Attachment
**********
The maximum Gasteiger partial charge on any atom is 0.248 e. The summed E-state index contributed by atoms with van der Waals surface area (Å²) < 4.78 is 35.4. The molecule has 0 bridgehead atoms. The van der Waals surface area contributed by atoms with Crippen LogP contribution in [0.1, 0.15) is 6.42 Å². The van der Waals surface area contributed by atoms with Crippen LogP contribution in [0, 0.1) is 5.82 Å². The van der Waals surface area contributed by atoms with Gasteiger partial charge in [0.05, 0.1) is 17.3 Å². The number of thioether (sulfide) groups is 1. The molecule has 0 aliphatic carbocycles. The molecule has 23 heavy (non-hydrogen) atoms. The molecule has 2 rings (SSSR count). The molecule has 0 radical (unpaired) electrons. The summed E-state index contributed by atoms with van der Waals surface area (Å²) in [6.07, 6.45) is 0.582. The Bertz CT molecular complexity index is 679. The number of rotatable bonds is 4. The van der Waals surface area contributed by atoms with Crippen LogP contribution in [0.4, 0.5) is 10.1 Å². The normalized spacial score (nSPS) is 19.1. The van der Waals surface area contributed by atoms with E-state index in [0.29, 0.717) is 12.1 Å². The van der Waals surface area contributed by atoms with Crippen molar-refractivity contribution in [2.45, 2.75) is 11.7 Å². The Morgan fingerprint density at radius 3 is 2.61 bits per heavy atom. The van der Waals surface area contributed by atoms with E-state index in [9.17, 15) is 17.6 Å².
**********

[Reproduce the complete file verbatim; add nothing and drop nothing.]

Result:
The maximum Gasteiger partial charge on any atom is 0.248 e. The summed E-state index contributed by atoms with van der Waals surface area (Å²) < 4.78 is 35.4. The molecule has 0 bridgehead atoms. The van der Waals surface area contributed by atoms with Crippen LogP contribution in [0.1, 0.15) is 6.42 Å². The van der Waals surface area contributed by atoms with Crippen LogP contribution in [0, 0.1) is 5.82 Å². The van der Waals surface area contributed by atoms with Gasteiger partial charge in [0.05, 0.1) is 17.3 Å². The number of thioether (sulfide) groups is 1. The molecule has 0 aliphatic carbocycles. The molecule has 23 heavy (non-hydrogen) atoms. The molecule has 2 rings (SSSR count). The molecule has 0 radical (unpaired) electrons. The summed E-state index contributed by atoms with van der Waals surface area (Å²) in [6.07, 6.45) is 0.582. The Bertz CT molecular complexity index is 679. The number of rotatable bonds is 4. The van der Waals surface area contributed by atoms with Crippen LogP contribution in [0.4, 0.5) is 10.1 Å². The normalized spacial score (nSPS) is 19.1. The van der Waals surface area contributed by atoms with E-state index in [0.29, 0.717) is 12.1 Å². The van der Waals surface area contributed by atoms with Crippen molar-refractivity contribution in [2.45, 2.75) is 11.7 Å². The Morgan fingerprint density at radius 3 is 2.61 bits per heavy atom. The van der Waals surface area contributed by atoms with E-state index in [9.17, 15) is 17.6 Å².